Five different mixtures will be demonstrated, with a same base of different annual flowering species, namely berseem clover, common vetch, linseed and buckwheat, with the addition of various combinations of camelina, crimson clover, lucerne, phacelia and perennial or hybrid ryegrass.



Winter wheat variety demonstration

One of the most popular stops on RAGT’s open days is the winter wheat variety demonstration, and this year will be no exception.

A plethora of plots will feature nearly all varieties on the 2024/25 Recommended List plus candidate varieties, all displayed in fungicide-treated and untreated plots.

In addition, there is a range of RAGT pipeline material that contains the latest novel and improved traits.

Managing director Lee Bennett will deliver a no-nonsense, honest appraisal of all the key varieties on show together with advice on getting the best from RAGT wheats.

“Our team has been developing these varieties for several years before they come to market, so we have a wealth of data we can access to provide detailed growing guidelines,” he says.

“We want growers to speak directly to us, rather than just relying on Recommended List data or other information carried out to specific protocols, which doesn’t allow for individual management.”

One of the biggest draws is likely to be RAGT’s ground-breaking BYDV-resistant Genserus wheat varieties, including RGT Grouse and a new wheat with high quality breadmaking potential.

“Both of these varieties also have resistance to orange wheat blossom midge, which will enable many growers to produce insecticide-free wheat, which has obvious attractions within all markets,” says Lee.

RGT Grouse is a Group 4 hard wheat that is a slower developing type, so is highly suited to earlier sowings when the risk of BYDV is at its highest. It has very good yield potential and disease resistance.

It has with prostrate autumn and winter growth but high tillering capacity and good tiller retention.

The new potential breadmaker can be drilled from mid-September to the end of November across most of England, and earlier further north. It has excellent all-round disease resistance and good quality grain that has already found favour with end users.

Among the conventional varieties in the plots, Group 4 stalwart RGT Bairstow remains one of the UK’s most consistent varieties, whether as a first or second wheat or on light or heavy soils, regardless of season or region.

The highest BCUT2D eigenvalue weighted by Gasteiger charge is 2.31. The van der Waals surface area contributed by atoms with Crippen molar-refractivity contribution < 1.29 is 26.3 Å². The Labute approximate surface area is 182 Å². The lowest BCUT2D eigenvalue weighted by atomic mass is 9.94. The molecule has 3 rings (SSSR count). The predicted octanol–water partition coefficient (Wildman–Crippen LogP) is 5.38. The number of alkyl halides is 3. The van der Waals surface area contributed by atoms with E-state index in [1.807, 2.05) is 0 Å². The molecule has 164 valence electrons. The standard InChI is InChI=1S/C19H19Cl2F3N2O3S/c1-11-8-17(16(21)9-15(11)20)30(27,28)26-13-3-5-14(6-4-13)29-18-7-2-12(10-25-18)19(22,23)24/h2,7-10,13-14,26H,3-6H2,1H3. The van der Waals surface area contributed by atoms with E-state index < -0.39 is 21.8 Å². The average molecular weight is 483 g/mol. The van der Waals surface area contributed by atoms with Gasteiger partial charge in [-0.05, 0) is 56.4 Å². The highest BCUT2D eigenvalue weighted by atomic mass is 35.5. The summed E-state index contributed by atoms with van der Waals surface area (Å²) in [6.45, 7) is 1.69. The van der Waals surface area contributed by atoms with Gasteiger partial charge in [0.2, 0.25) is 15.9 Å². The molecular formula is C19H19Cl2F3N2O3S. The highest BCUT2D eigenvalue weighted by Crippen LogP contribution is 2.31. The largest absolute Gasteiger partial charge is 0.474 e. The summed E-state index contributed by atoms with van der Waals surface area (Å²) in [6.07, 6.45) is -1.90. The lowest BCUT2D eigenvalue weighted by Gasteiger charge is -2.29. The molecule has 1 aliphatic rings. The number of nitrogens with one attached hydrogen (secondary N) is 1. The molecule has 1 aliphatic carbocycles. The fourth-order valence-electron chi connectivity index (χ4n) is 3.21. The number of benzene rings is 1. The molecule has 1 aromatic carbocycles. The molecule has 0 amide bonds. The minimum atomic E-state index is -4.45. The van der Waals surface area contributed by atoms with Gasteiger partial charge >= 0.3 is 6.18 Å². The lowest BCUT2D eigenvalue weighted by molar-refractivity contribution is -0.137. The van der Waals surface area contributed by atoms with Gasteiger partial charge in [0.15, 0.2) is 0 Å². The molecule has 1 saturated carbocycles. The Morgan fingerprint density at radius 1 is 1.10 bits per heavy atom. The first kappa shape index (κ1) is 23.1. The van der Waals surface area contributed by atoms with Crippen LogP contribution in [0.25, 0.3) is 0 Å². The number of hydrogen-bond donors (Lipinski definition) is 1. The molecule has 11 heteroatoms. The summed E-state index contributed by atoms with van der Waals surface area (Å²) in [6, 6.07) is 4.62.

It is a high-tillering variety with good autumn vigour, and is quick to get away in the spring. RGT Bairstow has good disease resistance and its long grain filling period helps produce high yields.


New look AD crops

A range of novel species from RAGT breeding programmes that could find their way into the UK biogas market will be on display at the open days.

“Maize is of course the most important crop in the UK for this market, and we’ll be showing RGT Pixxon which combines high DM yield with very early maturity, enabling growers to fill clamps and sow a following winter wheat crop in good time,” says Camille Florin, RAGT’s commercial development agronomist.

“However, multiple species are grown in France as AD crops, so we’ve planted some of the best varieties and mixtures as a demonstration of what might become viable here as the climate changes or reliance on stalwarts like maize and rye comes under pressure.”

Sorghum is a popular choice in France and could find favour here in areas subject to increasingly hotter and drier extremes, although it does need planting early into warm soils.

RGT Ammigo is one of the most popular varieties across the Channel for its fast growth and huge biomass, which is higher in dry matter than maize.

RGT Estimax Metha is a mix of two sorghum types to provide volume and high starch content, plus sunflowers to provide oil for additional energy, producing a product with high methane potential.


In addition, two maize-based mixtures are on show, one with sunflower and one with sorghum, both tailored to provide high biogas output.